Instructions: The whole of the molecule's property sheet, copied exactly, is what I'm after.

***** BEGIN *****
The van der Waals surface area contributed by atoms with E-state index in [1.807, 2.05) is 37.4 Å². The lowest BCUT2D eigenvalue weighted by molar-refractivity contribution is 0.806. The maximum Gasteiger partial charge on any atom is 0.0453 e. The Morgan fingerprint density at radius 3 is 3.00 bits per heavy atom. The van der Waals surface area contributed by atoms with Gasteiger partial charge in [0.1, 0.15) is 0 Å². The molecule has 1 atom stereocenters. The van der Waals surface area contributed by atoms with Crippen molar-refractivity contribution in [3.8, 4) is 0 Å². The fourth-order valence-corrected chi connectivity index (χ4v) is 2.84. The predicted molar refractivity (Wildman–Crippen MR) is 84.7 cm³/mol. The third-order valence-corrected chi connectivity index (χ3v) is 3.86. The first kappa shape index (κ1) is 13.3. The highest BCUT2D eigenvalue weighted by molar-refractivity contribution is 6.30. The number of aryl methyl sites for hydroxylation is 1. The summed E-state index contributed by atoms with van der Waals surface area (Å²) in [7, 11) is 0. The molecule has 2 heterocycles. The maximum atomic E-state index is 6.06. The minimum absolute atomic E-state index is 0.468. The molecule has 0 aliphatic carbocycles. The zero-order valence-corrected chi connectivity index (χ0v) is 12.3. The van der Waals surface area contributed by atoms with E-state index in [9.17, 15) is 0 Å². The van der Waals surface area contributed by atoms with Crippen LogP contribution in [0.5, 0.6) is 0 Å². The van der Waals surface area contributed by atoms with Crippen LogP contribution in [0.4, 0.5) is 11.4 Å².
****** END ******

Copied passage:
The van der Waals surface area contributed by atoms with E-state index in [1.807, 2.05) is 37.4 Å². The lowest BCUT2D eigenvalue weighted by molar-refractivity contribution is 0.806. The maximum Gasteiger partial charge on any atom is 0.0453 e. The Morgan fingerprint density at radius 3 is 3.00 bits per heavy atom. The van der Waals surface area contributed by atoms with Gasteiger partial charge in [0.1, 0.15) is 0 Å². The molecule has 1 atom stereocenters. The van der Waals surface area contributed by atoms with Crippen molar-refractivity contribution in [3.8, 4) is 0 Å². The fourth-order valence-corrected chi connectivity index (χ4v) is 2.84. The predicted molar refractivity (Wildman–Crippen MR) is 84.7 cm³/mol. The third-order valence-corrected chi connectivity index (χ3v) is 3.86. The first kappa shape index (κ1) is 13.3. The highest BCUT2D eigenvalue weighted by molar-refractivity contribution is 6.30. The number of aryl methyl sites for hydroxylation is 1. The summed E-state index contributed by atoms with van der Waals surface area (Å²) in [7, 11) is 0. The molecule has 2 heterocycles. The maximum atomic E-state index is 6.06. The minimum absolute atomic E-state index is 0.468. The molecule has 0 aliphatic carbocycles. The zero-order valence-corrected chi connectivity index (χ0v) is 12.3. The van der Waals surface area contributed by atoms with E-state index in [9.17, 15) is 0 Å². The van der Waals surface area contributed by atoms with Crippen LogP contribution in [0.5, 0.6) is 0 Å². The van der Waals surface area contributed by atoms with Crippen LogP contribution in [0.4, 0.5) is 11.4 Å².